“Now there was a man of the Pharisees named Nicodemus, a ruler of the Jews. This man came to Jesus by night and said to him, ‘Rabbi, we know that you are a teacher come from God, for no one can do these signs that you do unless God is with him.’ Jesus answered him, ‘Truly, truly, I say to you, unless one is born again he cannot see the kingdom of God.’ Nicodemus said to him, ‘How can a man be born when he is old? Can he enter a second time into his mother’s womb and be born?’ Jesus answered, ‘Truly, truly, I say to you, unless one is born of water and the Spirit, he cannot enter the kingdom of God. That which is born of the flesh is flesh, and that which is born of the Spirit is spirit. Do not marvel that I said to you, “You must be born again.”’” John 3:1-7
For an upstanding, on-the-surface-righteous Pharisee who had risked his reputation to approach Jesus, this requirement to be born again was startling and confusing. Why would he need to change at all, and besides, how could he possibly enter his mother’s womb again? But Jesus’s words dug deep, aimed to penetrate the soul and spirit of this legalistic leader. It was not Nicodemus’s behavior He was after, but his heart, and any heart not reborn cannot be His, no matter outward conformity to morality or rules.
Whatever our lives look like, unless we are born again, we cannot be God’s child. Today, we want our first birth to be sufficient. We want to be affirmed for who we are, for all our bents and choices, all our natural tendencies and hard-wired personalities. We strut our stuff for the world to see and celebrate, and expect God will join in the party. But our Savior’s words will quash our frivolity if we are willing to hear and heed: we must be born again.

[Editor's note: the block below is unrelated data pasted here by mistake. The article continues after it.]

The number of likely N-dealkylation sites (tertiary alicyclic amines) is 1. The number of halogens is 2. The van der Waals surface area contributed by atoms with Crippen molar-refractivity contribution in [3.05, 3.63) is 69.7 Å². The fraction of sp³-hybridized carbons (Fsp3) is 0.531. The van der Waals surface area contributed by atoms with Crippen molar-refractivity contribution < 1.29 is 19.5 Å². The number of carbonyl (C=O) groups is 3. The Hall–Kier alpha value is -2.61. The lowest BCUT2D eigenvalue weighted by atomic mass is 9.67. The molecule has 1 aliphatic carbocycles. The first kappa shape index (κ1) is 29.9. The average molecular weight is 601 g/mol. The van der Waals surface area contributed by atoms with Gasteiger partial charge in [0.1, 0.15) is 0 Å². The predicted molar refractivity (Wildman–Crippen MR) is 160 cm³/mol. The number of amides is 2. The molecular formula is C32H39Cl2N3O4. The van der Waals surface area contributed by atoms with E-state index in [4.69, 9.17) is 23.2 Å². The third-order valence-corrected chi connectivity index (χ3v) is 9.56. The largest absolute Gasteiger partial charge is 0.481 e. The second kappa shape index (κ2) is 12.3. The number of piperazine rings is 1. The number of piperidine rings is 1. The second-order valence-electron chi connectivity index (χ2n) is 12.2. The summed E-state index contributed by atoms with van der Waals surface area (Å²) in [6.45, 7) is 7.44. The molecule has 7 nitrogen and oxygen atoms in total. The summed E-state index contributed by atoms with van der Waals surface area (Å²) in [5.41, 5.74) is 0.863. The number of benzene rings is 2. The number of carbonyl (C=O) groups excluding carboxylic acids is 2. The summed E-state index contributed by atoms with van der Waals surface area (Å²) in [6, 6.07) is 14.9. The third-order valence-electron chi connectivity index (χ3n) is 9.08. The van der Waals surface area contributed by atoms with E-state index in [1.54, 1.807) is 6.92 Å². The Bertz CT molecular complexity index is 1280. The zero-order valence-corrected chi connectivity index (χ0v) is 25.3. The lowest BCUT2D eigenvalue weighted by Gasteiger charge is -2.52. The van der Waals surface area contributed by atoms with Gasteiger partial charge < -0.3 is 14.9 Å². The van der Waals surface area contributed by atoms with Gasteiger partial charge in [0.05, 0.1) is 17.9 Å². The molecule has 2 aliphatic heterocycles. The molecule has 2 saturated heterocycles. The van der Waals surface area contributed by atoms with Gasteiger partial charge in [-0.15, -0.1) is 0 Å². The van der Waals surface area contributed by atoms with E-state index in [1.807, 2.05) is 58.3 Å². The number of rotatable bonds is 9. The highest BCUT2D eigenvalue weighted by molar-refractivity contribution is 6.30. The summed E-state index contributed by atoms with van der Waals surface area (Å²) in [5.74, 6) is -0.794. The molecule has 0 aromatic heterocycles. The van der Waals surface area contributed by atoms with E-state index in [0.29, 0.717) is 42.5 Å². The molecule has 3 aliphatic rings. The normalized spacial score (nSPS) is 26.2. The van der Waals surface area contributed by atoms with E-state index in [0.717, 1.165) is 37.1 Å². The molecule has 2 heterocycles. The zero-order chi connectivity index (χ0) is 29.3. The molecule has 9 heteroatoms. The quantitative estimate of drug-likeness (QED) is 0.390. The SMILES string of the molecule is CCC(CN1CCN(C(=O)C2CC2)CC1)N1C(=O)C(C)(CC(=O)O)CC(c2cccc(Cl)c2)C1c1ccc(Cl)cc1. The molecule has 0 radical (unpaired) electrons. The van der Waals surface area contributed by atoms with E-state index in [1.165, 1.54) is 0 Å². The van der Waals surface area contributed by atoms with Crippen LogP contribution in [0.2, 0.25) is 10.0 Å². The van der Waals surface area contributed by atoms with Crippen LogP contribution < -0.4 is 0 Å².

Every one of us is born with inordinate affections, proclivities that are not of God, and He knows it. This has been the case since Eden, and Jesus graciously offers a way out. To say that because I was born this way you must accept it, is either not to hear Jesus’s clear words, or to ignore them as irrelevant for me. Jesus is no respecter of persons; His command is for all. We must be born of the Spirit if we are to enter the kingdom of heaven. (Romans 5:12,15-17; 1 Corinthians 15:45; Hebrews 4:12)
Why do I resist His words? Because I am in love with ruling my life? Do I chafe at His command as harsh, because He made me the way I am and I’m fine, thank you, instead of receiving it as a gracious invitation to believe in Him and have life abundant and eternal as a new creation? How compellingly do I extend His loving offer to the Nicodemuses in my life? (John 3:16; 10:10; 2 Corinthians 5:17)
O God, thank You for not leaving us to ourselves, for Your gift of rebirth, of salvation. Please awaken those dead to You to heed Your call to be born again, and may we all live and move and have our full being in You. (Acts 17:28)